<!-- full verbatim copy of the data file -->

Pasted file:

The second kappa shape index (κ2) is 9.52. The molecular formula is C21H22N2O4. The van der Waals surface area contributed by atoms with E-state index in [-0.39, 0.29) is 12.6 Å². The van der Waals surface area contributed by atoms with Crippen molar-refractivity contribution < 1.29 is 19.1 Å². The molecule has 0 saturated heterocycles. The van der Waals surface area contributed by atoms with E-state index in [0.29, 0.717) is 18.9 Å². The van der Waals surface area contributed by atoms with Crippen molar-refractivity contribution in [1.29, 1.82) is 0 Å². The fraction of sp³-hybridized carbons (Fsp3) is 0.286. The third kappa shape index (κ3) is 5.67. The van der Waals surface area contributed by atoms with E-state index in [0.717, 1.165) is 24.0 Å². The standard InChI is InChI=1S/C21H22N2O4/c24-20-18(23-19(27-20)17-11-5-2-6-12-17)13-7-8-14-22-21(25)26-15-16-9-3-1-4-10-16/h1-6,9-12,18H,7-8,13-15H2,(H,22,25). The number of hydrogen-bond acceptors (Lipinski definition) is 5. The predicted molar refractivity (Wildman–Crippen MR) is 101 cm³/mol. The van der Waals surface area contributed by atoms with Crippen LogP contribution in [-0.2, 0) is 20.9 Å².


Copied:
The second kappa shape index (κ2) is 9.52. The molecular formula is C21H22N2O4. The van der Waals surface area contributed by atoms with E-state index in [-0.39, 0.29) is 12.6 Å². The van der Waals surface area contributed by atoms with Crippen molar-refractivity contribution < 1.29 is 19.1 Å². The molecule has 0 saturated heterocycles. The van der Waals surface area contributed by atoms with E-state index in [0.29, 0.717) is 18.9 Å². The van der Waals surface area contributed by atoms with Crippen molar-refractivity contribution in [1.29, 1.82) is 0 Å². The fraction of sp³-hybridized carbons (Fsp3) is 0.286. The third kappa shape index (κ3) is 5.67. The van der Waals surface area contributed by atoms with E-state index in [0.717, 1.165) is 24.0 Å². The standard InChI is InChI=1S/C21H22N2O4/c24-20-18(23-19(27-20)17-11-5-2-6-12-17)13-7-8-14-22-21(25)26-15-16-9-3-1-4-10-16/h1-6,9-12,18H,7-8,13-15H2,(H,22,25). The number of hydrogen-bond acceptors (Lipinski definition) is 5. The predicted molar refractivity (Wildman–Crippen MR) is 101 cm³/mol. The van der Waals surface area contributed by atoms with Crippen LogP contribution in [-0.2, 0) is 20.9 Å².